Jan 1, 2002
Published in: JAMA, Journal of the American Medical Association, v. 288, no. 14, Oct. 9, 2002, p. 1733-1739
Posted on RAND.org on January 01, 2002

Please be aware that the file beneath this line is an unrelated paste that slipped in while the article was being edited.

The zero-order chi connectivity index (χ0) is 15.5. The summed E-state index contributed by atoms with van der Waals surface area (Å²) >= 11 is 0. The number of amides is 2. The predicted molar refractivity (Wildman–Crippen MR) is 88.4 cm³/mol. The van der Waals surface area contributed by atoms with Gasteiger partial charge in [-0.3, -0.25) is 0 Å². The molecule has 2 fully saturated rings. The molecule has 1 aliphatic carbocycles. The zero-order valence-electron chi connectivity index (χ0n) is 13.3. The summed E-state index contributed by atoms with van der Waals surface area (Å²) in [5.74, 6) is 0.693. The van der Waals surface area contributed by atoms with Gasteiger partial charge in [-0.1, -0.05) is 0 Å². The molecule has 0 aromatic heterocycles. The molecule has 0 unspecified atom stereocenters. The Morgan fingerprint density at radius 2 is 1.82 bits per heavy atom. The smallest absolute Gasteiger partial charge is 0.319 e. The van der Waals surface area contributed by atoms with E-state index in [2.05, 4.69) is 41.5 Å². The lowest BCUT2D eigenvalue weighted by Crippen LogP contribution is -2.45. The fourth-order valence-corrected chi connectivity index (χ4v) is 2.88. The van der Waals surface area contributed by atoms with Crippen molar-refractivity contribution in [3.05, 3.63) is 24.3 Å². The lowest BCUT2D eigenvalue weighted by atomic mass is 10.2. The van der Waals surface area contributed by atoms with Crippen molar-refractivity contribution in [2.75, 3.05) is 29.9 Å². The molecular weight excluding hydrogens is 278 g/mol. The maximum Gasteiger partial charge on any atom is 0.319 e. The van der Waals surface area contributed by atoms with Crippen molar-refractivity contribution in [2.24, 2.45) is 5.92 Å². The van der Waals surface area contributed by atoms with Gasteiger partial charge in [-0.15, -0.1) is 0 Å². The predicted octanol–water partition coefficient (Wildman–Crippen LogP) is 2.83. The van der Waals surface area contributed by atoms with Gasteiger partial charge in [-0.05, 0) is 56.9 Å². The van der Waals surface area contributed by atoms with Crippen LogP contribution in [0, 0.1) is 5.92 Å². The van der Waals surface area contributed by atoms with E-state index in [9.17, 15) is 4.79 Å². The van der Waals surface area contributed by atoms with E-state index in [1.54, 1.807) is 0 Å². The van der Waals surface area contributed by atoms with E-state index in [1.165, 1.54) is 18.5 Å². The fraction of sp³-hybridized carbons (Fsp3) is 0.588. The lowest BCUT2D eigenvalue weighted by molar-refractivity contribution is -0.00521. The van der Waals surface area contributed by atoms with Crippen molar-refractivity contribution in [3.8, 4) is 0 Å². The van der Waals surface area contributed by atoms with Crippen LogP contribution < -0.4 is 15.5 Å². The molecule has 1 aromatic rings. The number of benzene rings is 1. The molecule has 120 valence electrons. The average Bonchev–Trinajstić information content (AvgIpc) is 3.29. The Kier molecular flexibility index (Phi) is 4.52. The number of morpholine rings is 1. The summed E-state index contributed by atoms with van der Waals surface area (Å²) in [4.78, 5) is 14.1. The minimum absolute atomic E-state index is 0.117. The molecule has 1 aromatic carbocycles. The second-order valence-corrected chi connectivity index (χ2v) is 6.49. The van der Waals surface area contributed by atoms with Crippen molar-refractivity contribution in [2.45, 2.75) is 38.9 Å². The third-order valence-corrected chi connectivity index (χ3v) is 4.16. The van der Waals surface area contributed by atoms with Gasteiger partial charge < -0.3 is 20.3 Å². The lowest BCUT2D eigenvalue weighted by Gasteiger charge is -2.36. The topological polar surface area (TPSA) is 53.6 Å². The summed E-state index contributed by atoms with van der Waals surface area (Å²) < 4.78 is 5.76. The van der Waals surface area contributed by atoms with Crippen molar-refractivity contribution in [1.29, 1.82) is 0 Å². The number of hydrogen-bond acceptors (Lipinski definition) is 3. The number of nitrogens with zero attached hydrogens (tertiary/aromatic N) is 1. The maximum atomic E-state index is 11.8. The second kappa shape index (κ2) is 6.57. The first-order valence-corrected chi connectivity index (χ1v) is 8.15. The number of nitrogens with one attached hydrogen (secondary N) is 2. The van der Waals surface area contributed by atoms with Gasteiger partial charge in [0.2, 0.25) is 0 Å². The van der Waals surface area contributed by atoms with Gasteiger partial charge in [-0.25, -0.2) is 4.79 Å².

CONTEXT: With drug spending rising rapidly for working-aged adults, many employers and health insurance providers have changed benefits packages to encourage use of fewer or less expensive drugs. It is unknown how these initiatives affect drug costs. OBJECTIVE: To examine how innovations in benefits packages, such as those that include multitier formularies and mandatory generic substitution, affect total cost to insurance providers for generic and brand drugs and out-of-pocket payments to beneficiaries. DESIGN and PARTICIPANTS: Retrospective study from 1997 to 1999 linking claims data of 420 786 primary beneficiaries aged 18 through 64 years who worked at large firms (n = 25) with health insurance benefits that included outpatient drugs. MAIN OUTCOME MEASURES: Overall drug costs; generic, single-source brand, and multisource brand costs; and drug expenditures by health insurance providers and out-of-pocket costs for beneficiaries. RESULTS: For a 1-tier plan with a $5 co-payment for all drugs, the average annual spending was $725 per member. Doubling co-payments to $10 for all drugs reduced the annual average drug cost from $725 to $563 per member (22.3%, P<.001). Doubling co-payments in a 2-tier plan from $5 for generics and $10 for brand drugs to $10 for generics and $20 for brand drugs reduced costs from $678 to $455 (32.9%, P<.001). Adding an additional co-payment of $30 for nonpreferred brand drugs to a 2-tier plan ($10 generics; $20 brand) lowered overall drug spending by 4% (P<.001). Requiring mandatory generic substitution in a 2-tier plan reduced drug spending by 8% (P<.001). Doubling co-payments in a 2-tier plan increased the fraction beneficiaries' paid out-of-pocket from 17.6% to 25.6%. CONCLUSIONS: Adding an additional level of co-payment, increasing existing co-payments or coinsurance rates, and requiring mandatory generic substitution all reduced plan payments and overall drug spending among working-age enrollees with employer-provided drug coverage. The reduction in drug spending largely benefited health insurance plans because the percentage of drug expenses beneficiaries paid out-of-pocket rose significantly.